3 small steps to self-discipline you can start today
As you scrape the remains of your hummus from the edge of its container, the last word you want to hear is ‘control’.
You have edge, you are avant-garde, a scene-setter, trend-maker, a radical.
But creativity and chaos are not necessarily always cosy bed-partners. Chaos is a source of background (or foreground, depending on the source) noise that drains cognitive energy like a leaking battery.
Even a small dose of discipline is helpful for moving a creative project forward, getting started or simply practising your craft. Why?
Discipline minimises distraction, procrastination and creative funks that can interfere with the process of moving from idea to completion.
Avant-garde doesn’t count for much when you’re not creating anything but unrealised ideas.
Here are some discipline-training tips for creators who want to keep moving:
“Avant-garde doesn’t count for much when you’re not creating anything but unrealised ideas.”
1. The art of compartmentalising
Unless you’re Henry David Thoreau and you have the privilege of locking yourself away in a cabin in the woods, daily life contains small stressors that, when accumulated, cause big impacts. Imagine your sources of stress being swept aside by a little broom before you start your work. Let them sit in the corner of your brain until you’re ready to sweep them up completely.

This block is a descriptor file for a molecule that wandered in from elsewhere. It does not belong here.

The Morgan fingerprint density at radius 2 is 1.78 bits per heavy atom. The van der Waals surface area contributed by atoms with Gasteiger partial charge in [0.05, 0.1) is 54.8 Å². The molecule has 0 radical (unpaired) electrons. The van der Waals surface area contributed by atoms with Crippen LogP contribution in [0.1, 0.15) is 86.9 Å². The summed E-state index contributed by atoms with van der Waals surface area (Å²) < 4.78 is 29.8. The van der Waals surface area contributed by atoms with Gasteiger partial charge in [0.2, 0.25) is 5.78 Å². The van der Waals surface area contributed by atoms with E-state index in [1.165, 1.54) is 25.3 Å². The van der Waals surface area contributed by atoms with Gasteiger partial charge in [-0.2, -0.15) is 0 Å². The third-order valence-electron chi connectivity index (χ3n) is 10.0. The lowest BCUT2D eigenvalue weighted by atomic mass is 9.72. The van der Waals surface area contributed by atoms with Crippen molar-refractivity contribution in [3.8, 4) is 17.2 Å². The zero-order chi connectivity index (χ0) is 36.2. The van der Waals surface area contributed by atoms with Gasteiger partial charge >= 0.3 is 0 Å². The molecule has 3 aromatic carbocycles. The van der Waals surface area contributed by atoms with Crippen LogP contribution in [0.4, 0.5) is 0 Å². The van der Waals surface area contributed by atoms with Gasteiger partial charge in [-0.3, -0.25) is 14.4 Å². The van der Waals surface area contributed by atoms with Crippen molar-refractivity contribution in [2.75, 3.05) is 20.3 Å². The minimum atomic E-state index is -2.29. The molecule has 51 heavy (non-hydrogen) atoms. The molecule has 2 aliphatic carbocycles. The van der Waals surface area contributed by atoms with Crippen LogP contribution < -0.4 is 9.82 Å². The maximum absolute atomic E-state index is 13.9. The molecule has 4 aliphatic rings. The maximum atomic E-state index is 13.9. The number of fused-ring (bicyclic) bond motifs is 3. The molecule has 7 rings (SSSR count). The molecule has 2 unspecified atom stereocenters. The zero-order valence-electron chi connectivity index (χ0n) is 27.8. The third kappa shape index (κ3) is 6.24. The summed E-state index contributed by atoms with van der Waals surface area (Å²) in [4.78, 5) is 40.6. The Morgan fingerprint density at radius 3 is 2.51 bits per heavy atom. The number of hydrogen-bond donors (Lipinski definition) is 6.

Get to sweeping when the time is right – not in creating time.
2. Lose the long task lists
Long tasks lists can make you feel incompetent because they’re undo-able. Work instead on one do-able task in an allotted time. Use the phrase “I will complete …” before you begin the task, so your mission is very clear.
3. Snack work
Anyone who’s done a PhD or similar project knows it feels like a mammoth task. One strategy is to put aside two years of your life where you do little else.
Or, snack work.
Steal little snippets of time out of your day – get up half an hour earlier, work instead of watching TV, work while you’re waiting for someone, and do just one small task at a time. If you have a blogpost to write, write the outline, if you need to read something, work on a paragraph, read slowly, digest and take four or five significant notes.
Some small adjustments to your discipline habits can cause big shifts in quality and amount of output.